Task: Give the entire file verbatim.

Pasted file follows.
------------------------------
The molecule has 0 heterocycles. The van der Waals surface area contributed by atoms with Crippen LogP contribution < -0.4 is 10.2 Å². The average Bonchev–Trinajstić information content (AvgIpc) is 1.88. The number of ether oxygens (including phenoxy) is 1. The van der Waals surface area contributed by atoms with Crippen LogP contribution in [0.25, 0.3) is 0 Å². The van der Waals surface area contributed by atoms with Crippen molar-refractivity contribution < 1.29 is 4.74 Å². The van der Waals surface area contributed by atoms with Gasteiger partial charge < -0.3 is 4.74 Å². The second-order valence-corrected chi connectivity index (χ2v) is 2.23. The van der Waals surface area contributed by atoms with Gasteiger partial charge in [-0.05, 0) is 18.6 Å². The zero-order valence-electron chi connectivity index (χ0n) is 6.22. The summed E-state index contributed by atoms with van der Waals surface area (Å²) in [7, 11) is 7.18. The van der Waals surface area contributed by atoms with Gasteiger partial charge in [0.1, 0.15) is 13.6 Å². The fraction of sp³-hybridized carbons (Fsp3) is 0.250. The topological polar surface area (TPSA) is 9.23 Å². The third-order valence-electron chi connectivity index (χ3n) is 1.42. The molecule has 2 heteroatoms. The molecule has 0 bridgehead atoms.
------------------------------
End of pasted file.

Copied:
The molecule has 0 heterocycles. The van der Waals surface area contributed by atoms with Crippen LogP contribution < -0.4 is 10.2 Å². The average Bonchev–Trinajstić information content (AvgIpc) is 1.88. The number of ether oxygens (including phenoxy) is 1. The van der Waals surface area contributed by atoms with Crippen LogP contribution in [0.25, 0.3) is 0 Å². The van der Waals surface area contributed by atoms with Crippen molar-refractivity contribution < 1.29 is 4.74 Å². The van der Waals surface area contributed by atoms with Gasteiger partial charge < -0.3 is 4.74 Å². The second-order valence-corrected chi connectivity index (χ2v) is 2.23. The van der Waals surface area contributed by atoms with Gasteiger partial charge in [-0.05, 0) is 18.6 Å². The zero-order valence-electron chi connectivity index (χ0n) is 6.22. The summed E-state index contributed by atoms with van der Waals surface area (Å²) in [7, 11) is 7.18. The van der Waals surface area contributed by atoms with Gasteiger partial charge in [0.1, 0.15) is 13.6 Å². The fraction of sp³-hybridized carbons (Fsp3) is 0.250. The topological polar surface area (TPSA) is 9.23 Å². The third-order valence-electron chi connectivity index (χ3n) is 1.42. The molecule has 2 heteroatoms. The molecule has 0 bridgehead atoms.